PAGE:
Taxi Chaos Review
You come across a game every now and again and instantly feel nostalgic
You come across a game every now and again and instantly feel nostalgic. You can find it here. Taxi Chaos The reason for this nostalgia was a childhood love of Crazy Taxi, and it's clear that this was their main inspiration. Is this an indie studio up to the challenge?
Let's start by setting some expectations. This arcade game is one that you will want to play for short periods of time, not hours. The default mode, Arcade, will be the first to start. It will run down a 90 second timer. You can only increase your time by picking up customers to drop them off at their destination.
It's difficult to know how long each drop-off will take you or your clients to reach the target.
Although there are colors that indicate whether a target is a short or long ride, it's still difficult to make an informed decision. Most runs take less than 5 minutes.
Pro Mode is also available, but it's the same as Arcade. It doesn't have a directional arrow that shows you where to drop your clients off. This was an excellent idea. It makes you feel like a real taxi driver and must know every street. However, there is no real reward to playing this mode instead of Arcade, except for a brand new cab, which is not the best in the game.
Although I initially thought that this mode would be extremely difficult, it turned out to be very small and only a few dropoff locations on the map. You'll soon be familiar with the whole city in an hour.
It does appear lively with many cars driving around the city and pedestrians walking along the sidewalk (which was apparently a fix they applied soon after launch). The game's visuals do a great job of capturing the playful atmosphere needed for such a game.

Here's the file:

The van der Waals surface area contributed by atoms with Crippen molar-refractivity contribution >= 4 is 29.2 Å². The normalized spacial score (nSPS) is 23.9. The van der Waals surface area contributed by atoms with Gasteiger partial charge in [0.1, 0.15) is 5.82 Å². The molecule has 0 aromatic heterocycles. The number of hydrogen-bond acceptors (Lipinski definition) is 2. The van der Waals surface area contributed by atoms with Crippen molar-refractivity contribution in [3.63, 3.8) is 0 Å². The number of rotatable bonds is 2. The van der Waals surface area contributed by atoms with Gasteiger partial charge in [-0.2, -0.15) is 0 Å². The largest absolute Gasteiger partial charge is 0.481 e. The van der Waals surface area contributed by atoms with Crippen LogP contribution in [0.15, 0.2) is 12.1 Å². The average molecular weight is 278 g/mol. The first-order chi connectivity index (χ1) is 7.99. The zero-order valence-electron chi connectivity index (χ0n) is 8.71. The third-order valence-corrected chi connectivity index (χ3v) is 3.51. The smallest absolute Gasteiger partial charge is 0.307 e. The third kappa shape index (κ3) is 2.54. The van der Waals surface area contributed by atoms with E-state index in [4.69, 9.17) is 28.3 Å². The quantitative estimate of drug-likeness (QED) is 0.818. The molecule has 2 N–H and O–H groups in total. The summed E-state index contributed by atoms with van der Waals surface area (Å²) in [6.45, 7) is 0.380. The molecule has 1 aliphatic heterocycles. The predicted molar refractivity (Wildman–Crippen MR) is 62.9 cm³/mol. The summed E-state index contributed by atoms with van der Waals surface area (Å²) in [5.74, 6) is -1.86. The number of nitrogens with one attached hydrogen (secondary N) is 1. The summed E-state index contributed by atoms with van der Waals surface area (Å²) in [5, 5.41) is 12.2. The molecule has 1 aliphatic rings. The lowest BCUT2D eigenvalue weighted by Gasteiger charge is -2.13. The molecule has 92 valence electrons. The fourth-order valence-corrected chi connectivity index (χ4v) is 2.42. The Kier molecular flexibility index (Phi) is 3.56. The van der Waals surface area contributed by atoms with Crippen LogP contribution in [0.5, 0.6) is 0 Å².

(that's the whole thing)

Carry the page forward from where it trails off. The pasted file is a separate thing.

Taxi Chaos has a jump button that I think is a great idea. It's great fun to jump across traffic and to go up to the roofs to save a few seconds.
While jumping isn't 100% needed for the Arcade or Pro modes, if you hope to do the optional character quests, you'll need to master both the jump as well as the boost abilities, the latter of which sadly only works when you brake, which felt like a missed opportunity for some boosting-through-traffic fun.
You say Character Quests? You shouldn't expect a single-player adventure. However, you can go into an exploratory mode with no time restrictions and focus on collecting key characters. You can find toolboxes to help a plumber, or disguises to assist an otherworldly visitor.
Although I enjoyed exploring the map to find these hidden objects was a highlight of my experience, I did not see many before resorting to a guide. The objects only spawn once you have started the quest and found the client.
I was most grateful for these new customers who actually had some unique lines of dialog. This is the worst part of the game.
You're correct, nearly every player in the game repeats the same lines until they drive you crazy. It's really so bad. It's worse than Dragon's Dogma repeating NPC lines, and it's not an exaggeration. The voice acting was terrible, as well as the repetition of the lines by different voices. To save my sanity, I had to muffle the text lines in the settings.
This audio loop, combined with repetitive gameplay and a tiny map will make for a game that is already far too short to be enjoyed after just 2 hours.
The Final Word
Similar to the Cab drivers in the game,Taxi ChaosIt succeeds in driving customers away. You should avoid this company unless you are a crazy taxi fanatic.